constructional apraxia
inabil. to copy/assemble 2- or 3-D objects; differs from other apraxias b/c involves visual-constructional impairment not motor imp.; may be better descr. as visuo-contsr. impairment; common effect of RH parietal lesions; one of earliest NP findings assoc. w/ dementia; common w/ diffuse cerebral impairment
dressing apraxia may be present as part of what syndrome?
neglect syndrome
frontal apraxia
inabil. to do routine actions b/c of temporal or sequential disorganization; unimproved by verbal mediation; action becomes a series of isolated fragments, as link b/w action goal and steps that must be assembled are destabilized
gait apraxia
aka frontal gait; inabil. to walk despite capacity to execute normal walking mvts. when lying in bed; may appear glued to floor; may be caused by frontal lobe lesions, normal pressure hydroceph., and Parkinson Plus syndromes
graphomotor apraxia
inabil. to write/draw despite normal capacity to hold, manipulate instrument; mahy exist indep. of central agraphia; may accompany anterior/posterior lesions of either cerebral hemisphere; more commonly known as apraxic agraphia
ideational apraxia
inabil. to peform series of gestures due to loss of plan of action (ideation) for mvt.; common sequence tested--filling and lighting a pipe; freq. seen in pts. w/ moderately severe dementia
ideomotor apraxia
inabil. to perform transitive or instransitive gestures on command; common error is using body part as object (or tool); e.g. in pretended use of hammer, scissors, key; errors in symbolic gestures, e.g.making saluting or hitchhiking gesture; Usu. assoc. w/ LH lesions (inferior parietal lobe or supplementary motor area), or lesion of CC; freq. coexists w/ ideational apraxia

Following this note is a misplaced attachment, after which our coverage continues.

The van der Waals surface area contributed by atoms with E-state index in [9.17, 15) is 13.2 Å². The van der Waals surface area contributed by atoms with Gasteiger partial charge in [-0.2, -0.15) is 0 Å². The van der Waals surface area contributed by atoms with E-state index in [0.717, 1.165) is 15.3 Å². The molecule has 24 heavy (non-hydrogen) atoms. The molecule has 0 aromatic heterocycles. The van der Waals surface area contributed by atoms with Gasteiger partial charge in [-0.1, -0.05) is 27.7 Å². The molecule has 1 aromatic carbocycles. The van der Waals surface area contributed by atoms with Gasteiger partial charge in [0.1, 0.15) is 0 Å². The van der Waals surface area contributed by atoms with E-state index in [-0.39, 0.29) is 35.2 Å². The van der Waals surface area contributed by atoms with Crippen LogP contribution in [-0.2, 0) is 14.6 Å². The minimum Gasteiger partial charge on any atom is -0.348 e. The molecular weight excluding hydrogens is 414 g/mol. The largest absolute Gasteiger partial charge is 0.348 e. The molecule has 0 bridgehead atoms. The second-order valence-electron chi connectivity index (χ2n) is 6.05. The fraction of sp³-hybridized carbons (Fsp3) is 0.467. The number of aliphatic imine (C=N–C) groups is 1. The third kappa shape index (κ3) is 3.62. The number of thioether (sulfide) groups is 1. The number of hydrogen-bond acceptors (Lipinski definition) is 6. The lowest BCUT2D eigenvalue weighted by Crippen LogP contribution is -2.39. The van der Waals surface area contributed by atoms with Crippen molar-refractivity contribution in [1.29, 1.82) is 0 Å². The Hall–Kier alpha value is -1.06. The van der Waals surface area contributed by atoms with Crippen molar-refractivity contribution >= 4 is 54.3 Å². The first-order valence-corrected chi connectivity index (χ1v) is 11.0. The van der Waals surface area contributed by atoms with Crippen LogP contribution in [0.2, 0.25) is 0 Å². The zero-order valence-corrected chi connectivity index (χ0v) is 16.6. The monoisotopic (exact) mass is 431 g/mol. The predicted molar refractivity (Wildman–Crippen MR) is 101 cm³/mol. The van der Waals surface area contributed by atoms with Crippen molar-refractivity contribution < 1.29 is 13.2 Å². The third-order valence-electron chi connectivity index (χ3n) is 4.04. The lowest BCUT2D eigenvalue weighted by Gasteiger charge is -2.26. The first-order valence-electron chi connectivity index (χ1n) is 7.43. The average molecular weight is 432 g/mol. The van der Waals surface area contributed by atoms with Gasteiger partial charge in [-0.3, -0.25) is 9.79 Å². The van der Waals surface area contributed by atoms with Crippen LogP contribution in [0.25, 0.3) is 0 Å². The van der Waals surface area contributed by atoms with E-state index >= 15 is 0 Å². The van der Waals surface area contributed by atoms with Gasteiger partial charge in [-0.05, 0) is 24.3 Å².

limb-kinetic apraxia
clumsiness of hand not due to weakness or tone impairment; thought related to pyramidal motor lesions; not considered d/o of learned skill mvts per se; no diff. in selected or sequencing motor programs
ocular apraxia
apraxia assoc. w/ visual scanning and volitional eye mvts; gen. assoc, w/ bilateral frontal-parietal lesions
optic apraxia/optic ataxia
apraxia of ocular searching mvts. affecting visually guided hand mvt; usu. results from bilateral posterior parietal lesions; diff. names vary in emphasis of underlying neurobehavioral deficit; aka visuomotor apraxia
disturbance of attn. and conc. assoc. w/ psychomotor inefficiency; common complaints include diff. remembering conversations, instructions, appointments, materials just read, etc, and keeping mind on task; assoc. complaints include insomnia and fatigue
aprosodia (dysprosodia)
impairment in prosodic or melodic component of speech; seen in either LH or RH lesions; LH produce inapprop. syllable stress; RH affects emotional content--often emotional flattening or lability; aka motor aprosodia
Aqueduct of Sylvius
canal that drains CSF fr. 3rd to 4th ventricle thru midbrain; common site of obstruction causing childhood hydrocephalus; aka cerebral aqueduct
arachnoid mater
middle of 3 meninges loc. b/w dura and pia mater; arachnoid and pia together form leptomeninges
arachnoid villi
granulations that fx as one-way valves allowing passage of substances from CSF to venous blood in the superior sagittal sinous
arcuate fasciculus
the major assoc. fiber bundle orig. in the tmeporal lobe and terminating in the prefrontal cortex; also forms part of superior longitudinal fasciculus or dorsal pathway; connects to Wernicke's area through angular gyrus to Broca's area
Argyll Robertson pupil